Featured Interview: Marc Gillinov and Steven Nissen
Q. What are some of the risk factors of coronary heart disease that we are least likely to know about?
A. Unfortunately most people don’t know the simple, basic risk factors–LDL (the ‘bad’ cholesterol), blood pressure, and body mass index (a measure of obesity). Together, these three risk factors plus smoking and diabetes, predict more than 80 percent of the risk for heart disease. We also have a growing list of emerging and sometimes surprising risk factors for heart disease. These include rheumatoid arthritis, sleep apnea, periodontal/gum disease, and even air pollution.
Q. Do 1-2 glasses of wine a day really stave off heart disease?
A. People who drink moderately are less likely to develop coronary artery disease and more likely to live longer than people who abstain from alcohol. This makes biological sense, as alcohol increases HDL cholesterol and reduces blood clotting. The evidence is solid, but we don’t have conclusive proof that wine staves off heart disease. Nevertheless, a glass of wine (or a beer or a scotch) a day can be part of a heart healthy lifestyle.
Q. How does stress affect the heart?
A. Today we understand the link between emotional stress and heart attacks. In the patient with coronary artery disease, stress can trigger a heart attack by causing release of hormones and chemicals that increase blood pressure and heart rate and also increase the tendency for blood to clot. Anger is a common heart attack trigger, with up to 3 percent of heart attacks preceded by bouts of intense anger. Managing emotional stress can be life-saving for the patient with coronary artery disease.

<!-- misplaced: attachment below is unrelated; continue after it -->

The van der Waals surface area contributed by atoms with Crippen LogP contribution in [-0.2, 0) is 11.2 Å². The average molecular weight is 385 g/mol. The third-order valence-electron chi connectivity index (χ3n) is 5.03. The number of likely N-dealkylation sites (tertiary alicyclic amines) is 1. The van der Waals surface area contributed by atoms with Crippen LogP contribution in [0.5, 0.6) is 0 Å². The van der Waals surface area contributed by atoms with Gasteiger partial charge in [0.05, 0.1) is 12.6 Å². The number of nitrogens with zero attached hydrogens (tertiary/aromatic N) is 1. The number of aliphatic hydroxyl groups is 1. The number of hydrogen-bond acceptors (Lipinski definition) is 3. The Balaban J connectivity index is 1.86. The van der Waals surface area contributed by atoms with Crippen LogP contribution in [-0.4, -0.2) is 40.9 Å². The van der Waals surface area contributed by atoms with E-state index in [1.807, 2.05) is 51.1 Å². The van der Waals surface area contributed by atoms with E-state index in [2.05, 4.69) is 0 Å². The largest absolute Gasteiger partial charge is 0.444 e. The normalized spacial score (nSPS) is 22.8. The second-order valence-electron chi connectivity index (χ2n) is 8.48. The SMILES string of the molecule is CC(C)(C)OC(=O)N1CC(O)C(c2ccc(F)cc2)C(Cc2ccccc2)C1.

Q. Is red meat really that bad for the heart?
A. Red meat contains large quantities of saturated fat, which is linked to increased LDL cholesterol and an increased risk of heart disease. An occasional steak or hamburger is fine, but a diet that includes daily consumption of red meat, especially when compared to a diet rich in fish, is associated with an increased risk of developing coronary heart disease. If you do eat meat, choose less fatty cuts and limit portion sizes.
Q. Why is this book so important? How is it different than other books on heart disease?
A. This book is about proven strategies to achieve and maintain heart health. Today there is simply too much health information on the Web and on the bookshelves. Some of it is accurate, but much of it is completely wrong. Your heart-health is too important for you to get sucked in by ridiculous fads. You can’t afford to make critical mistakes based upon incorrect and confusing information. In this book, we detail the evidence, dispel the myths, and distill the truth. Let us guide you to a life of sustained heart health.
In this empowering, lifesaving primer, cardiac surgeon Gillinov and cardiologist Nissen, who between the two of them have cared for more than 10,000 cardiac patients, authoritatively lay out what Americans must do to lessen their risk of dying of heart disease, the nation’s number-one killer. For starters, don’t get fat, and don’t smoke. But the authors also mix in surprises. For example, they say cold weather can increase the risk of heart attack, while more education can lower it, and too much alcohol can increase the risk of high blood pressure (and breast cancer); and they explain why, medically speaking, husbands should stay faithful. Gillinov and Nissen also cover the warning signs of heart attacks and early symptoms of heart disease. The book is full of interesting asides (for example, in 1900, pneumonia was the leading cause of U.S. deaths, and the average life expectancy was 47), but impatient patients can skip to the end of chapters, which typically end with an “Rx” summary. In sum, an understandable and definitive guide by two top heart docs. –Karen Springen